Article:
The Archbishop of Delhi, Alan de Lastic, was a man who spoke his mind. Just a few days before he died in a road accident in Poland, he gave Outlook what would turn out to be his last interview. "Today I feel ashamed to be an Indian," he had said, "when I see what is happening to the Christian community I worry about India's future."
As president of the Catholic Bishops Conference of India, De Lastic led his flock at a particularly unhappy time. "There's an all-round attempt to intimidate the Christian community and hamper the work they're doing to uplift the poor, particularly in tribal areas," he said describing this as "the gravest challenge facing the community since independence".
It was the need of the times that compelled this priest to devote a great deal of time to temporal rather than spiritual concerns. The quiet soft-spoken father, who lived in a sparsely furnished room at the Archbishop's house attached to the Sacred Heart Cathedral in the heart of Delhi, was a man who could change with the times. He was internet savvy and towards the end of his life had even acquired a mobile phone. At the same time he was orthodox in some of his religious views: he was fiercely pro-life and opposed abortion.
But it was not so much as a religious leader that De Lastic came into the limelight. As the elected leader of the Catholic bishops, it was De Lastic's responsibility to speak for the community when it came under attack (of the 22 million Christians in India, 16 million are Catholics). And in the last few years De Lastic had a lot of talking to do. He would prove a natural for the job. He gave innumerable press conferences and interviews. Organised press releases. Led numerous delegations to the president and prime minister and briefed the media afterwards. De Lastic knew the importance of creating public opinion and always thanked the press for standing by him. "India has a great tradition of religious tolerance," he told Outlook, "I will never accept that Hindus are attacking Christians. It is a few fanatics who are giving India a bad name. They should realise that they end up giving their own religion a bad name in the entire world."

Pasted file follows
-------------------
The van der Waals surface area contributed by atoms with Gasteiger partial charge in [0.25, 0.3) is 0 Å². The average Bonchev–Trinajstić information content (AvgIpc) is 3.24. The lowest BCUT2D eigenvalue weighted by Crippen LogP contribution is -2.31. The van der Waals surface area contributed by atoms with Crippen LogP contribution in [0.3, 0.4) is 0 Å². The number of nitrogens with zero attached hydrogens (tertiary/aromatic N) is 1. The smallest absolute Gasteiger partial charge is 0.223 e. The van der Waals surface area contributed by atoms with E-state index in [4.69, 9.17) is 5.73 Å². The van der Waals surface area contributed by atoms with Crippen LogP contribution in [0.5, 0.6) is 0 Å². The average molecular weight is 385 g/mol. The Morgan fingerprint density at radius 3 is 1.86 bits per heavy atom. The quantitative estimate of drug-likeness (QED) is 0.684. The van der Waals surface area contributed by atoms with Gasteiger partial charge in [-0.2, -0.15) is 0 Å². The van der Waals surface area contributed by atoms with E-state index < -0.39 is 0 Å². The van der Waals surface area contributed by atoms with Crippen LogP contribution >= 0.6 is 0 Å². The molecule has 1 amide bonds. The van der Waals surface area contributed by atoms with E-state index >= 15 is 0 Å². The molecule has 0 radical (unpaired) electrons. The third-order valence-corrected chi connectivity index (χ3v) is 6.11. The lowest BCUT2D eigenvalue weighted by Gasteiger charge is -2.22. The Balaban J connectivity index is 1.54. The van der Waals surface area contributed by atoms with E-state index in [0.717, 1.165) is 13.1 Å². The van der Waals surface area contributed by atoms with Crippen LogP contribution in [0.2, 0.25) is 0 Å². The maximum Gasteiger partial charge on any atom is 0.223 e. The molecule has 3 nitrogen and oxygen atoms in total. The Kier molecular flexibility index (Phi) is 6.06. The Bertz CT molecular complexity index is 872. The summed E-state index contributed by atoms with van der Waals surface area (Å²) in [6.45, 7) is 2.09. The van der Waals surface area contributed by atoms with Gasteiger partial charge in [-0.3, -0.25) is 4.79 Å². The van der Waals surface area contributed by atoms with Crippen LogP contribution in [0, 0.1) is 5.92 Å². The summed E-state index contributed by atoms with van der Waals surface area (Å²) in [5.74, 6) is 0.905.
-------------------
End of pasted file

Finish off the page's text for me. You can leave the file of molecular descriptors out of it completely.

De Lastic also put forward a strong argument against the charge that missionaries trick people into converting to Christianity. "It is up to God to convert," he would say. "No one can convert another person. Christians are duty bound to proclaim that Jesus loves everyone and came to give us eternal life." Besides, he always insisted that conversions were not behind the recent attacks on the community. "It is a systematic campaign of poisoning people's minds through lies and hate literature that is responsible for the growing anti-Christian feelings." In spite of being deeply disappointed with the government's response to the violence, De Lastic was vehemently opposed to appealing to any foreign agency. "Why should I ask the Pope or the Vatican to speak out against the situation in India? I am an Indian citizen and would never appeal to any foreign agency. As Indian citizens we are ready to fight our own battles in India."